Plants need oxygen for the same reason you and
Ido -- without oxygen we can't convert the
carbohydrates, fats, and proteins we eat into
energy. We call this process respiration,
and the formula for this sort of reaction is like
sugar + oxygen --> carbon dioxide +
water + energy
So we breathe in oxygen and eat food, and we
exhale carbon dioxide and excrete water.
This exact same reaction goes on in every
living cell, including all plant cells. But
of course plants don't have to eat food,
because they make their own food using
The formula for photosynthesis is basically
carbon dioxide + water + sunlight -->
sugar + oxygen
You can see that this is basically the reverse
of respiration, but plants convert the energy in
sunlight into the chemical bonds of the sugar.
When cells respire, they break those bonds and get
the energy out of them. Anyway, you can see that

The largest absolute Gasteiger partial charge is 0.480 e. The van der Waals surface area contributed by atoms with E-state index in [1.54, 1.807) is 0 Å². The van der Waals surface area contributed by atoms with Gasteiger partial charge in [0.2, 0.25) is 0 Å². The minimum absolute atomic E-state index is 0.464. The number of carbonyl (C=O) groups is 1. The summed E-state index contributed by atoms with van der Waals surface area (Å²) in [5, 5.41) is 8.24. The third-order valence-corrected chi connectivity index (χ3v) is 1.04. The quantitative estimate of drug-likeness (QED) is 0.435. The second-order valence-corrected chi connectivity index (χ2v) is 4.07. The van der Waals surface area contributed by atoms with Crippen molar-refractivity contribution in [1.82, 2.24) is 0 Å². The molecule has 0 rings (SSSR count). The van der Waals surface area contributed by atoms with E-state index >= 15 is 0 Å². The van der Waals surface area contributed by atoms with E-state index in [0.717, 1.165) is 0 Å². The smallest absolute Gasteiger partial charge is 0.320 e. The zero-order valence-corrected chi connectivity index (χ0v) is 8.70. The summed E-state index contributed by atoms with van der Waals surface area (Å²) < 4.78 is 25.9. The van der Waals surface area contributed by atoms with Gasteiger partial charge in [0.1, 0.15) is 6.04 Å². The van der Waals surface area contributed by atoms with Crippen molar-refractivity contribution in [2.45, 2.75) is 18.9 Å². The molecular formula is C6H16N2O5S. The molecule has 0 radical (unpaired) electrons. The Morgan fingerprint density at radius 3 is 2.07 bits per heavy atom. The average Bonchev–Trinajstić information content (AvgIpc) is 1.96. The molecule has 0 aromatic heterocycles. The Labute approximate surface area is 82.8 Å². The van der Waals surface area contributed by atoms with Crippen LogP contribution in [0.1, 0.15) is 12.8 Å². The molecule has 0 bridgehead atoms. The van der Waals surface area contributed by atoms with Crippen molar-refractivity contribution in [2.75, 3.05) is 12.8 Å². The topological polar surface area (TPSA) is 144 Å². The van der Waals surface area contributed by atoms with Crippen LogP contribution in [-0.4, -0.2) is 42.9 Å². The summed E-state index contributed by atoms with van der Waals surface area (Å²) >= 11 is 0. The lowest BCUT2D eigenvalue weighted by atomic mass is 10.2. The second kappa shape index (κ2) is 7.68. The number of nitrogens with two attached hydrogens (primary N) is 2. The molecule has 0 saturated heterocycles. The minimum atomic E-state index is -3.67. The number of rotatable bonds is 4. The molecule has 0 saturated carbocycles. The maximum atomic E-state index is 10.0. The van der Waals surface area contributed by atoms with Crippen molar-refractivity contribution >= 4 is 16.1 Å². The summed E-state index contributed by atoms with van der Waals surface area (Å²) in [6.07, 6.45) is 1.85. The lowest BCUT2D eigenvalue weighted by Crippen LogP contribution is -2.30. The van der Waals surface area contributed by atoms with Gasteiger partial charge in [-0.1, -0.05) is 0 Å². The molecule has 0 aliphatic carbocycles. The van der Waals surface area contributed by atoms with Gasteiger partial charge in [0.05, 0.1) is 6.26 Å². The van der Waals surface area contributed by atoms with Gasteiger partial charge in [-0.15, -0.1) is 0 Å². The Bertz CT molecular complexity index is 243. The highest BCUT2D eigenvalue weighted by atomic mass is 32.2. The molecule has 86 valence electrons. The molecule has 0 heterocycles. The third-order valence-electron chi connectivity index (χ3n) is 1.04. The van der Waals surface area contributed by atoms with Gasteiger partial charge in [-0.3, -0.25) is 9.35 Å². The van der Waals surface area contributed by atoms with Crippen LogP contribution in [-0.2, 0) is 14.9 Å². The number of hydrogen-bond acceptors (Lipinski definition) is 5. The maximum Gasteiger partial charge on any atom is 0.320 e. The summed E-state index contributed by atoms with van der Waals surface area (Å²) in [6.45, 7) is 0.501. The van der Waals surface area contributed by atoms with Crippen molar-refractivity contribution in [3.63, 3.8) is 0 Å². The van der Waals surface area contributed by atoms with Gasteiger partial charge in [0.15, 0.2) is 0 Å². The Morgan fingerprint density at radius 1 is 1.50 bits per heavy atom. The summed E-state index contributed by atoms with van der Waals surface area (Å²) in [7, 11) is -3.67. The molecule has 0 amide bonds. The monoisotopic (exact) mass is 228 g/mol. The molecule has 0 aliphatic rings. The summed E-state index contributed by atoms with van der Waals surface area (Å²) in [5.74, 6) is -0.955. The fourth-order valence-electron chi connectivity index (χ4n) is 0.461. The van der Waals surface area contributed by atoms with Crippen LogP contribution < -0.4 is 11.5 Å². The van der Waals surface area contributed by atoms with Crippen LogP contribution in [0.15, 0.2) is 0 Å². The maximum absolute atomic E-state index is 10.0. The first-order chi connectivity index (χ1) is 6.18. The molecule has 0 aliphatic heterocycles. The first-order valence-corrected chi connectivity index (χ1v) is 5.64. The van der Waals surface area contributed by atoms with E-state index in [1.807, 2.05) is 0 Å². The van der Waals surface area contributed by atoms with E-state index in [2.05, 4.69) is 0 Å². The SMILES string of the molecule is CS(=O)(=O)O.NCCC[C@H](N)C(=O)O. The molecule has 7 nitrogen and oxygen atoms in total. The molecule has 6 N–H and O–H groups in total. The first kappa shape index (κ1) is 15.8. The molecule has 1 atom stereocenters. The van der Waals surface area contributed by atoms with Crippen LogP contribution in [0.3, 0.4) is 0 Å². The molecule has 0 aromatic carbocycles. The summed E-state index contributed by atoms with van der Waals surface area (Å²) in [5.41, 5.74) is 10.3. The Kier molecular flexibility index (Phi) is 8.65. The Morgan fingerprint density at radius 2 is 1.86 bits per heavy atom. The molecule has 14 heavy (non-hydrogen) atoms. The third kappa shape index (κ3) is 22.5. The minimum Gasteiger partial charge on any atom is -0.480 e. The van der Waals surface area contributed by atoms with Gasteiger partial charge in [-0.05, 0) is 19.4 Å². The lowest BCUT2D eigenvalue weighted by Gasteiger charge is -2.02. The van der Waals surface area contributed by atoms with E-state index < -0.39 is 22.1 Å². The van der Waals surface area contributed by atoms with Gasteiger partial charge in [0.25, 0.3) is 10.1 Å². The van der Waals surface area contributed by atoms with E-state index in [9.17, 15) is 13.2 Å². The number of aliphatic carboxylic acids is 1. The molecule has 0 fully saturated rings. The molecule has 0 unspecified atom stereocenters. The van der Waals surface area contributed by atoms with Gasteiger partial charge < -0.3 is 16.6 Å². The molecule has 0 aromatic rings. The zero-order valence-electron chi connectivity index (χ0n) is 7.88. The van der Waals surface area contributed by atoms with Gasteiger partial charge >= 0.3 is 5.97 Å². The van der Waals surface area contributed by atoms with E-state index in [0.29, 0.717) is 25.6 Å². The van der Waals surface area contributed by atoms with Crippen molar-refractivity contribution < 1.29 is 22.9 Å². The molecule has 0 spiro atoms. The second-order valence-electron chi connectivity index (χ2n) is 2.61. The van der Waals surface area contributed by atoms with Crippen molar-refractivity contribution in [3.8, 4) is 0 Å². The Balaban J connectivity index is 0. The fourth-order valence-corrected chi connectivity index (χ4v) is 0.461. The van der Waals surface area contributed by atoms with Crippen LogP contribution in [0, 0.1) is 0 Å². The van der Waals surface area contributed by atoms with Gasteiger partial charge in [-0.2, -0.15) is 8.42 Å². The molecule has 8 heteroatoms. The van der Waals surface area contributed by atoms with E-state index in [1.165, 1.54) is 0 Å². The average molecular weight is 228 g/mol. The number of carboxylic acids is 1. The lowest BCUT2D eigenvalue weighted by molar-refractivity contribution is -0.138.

photosynthesis produces oxygen as a waste
product, so for the most part plants don't
have to breathe in extra oxygen -- they can just
use the oxygen that they produce during
photosynthesis. However, plants only perform
photosynthesis in the green parts,
like leaves and stems, but all plant cells need
oxygen to respire. Cells in the leaves get
plenty of oxygen from photosynthesis, but cells in
the roots often need to get oxygen from the
environment to stay alive. Even though roots
are buried, they can absorb oxygen from the small
air spaces in soil. This is why it's possible
to 'drown' plants by watering them too much.
If the soil is way too wet, the roots are
smothered, the roots can't get any oxygen from the
air, and the cells in the roots die. Without
those root cells, the rest of the plant dies.
Some plants have evolved adaptations to deal with
extremely wet soil.
Mangroves are trees that live in swampy
environments along the coast in the tropics. The
roots of mangroves are often entirely under
saltwater, so they have special structures called
pneumatophores (Greek for "air carrier")
that act like snorkels, sticking up out of the
water to get a oxygen for the roots.
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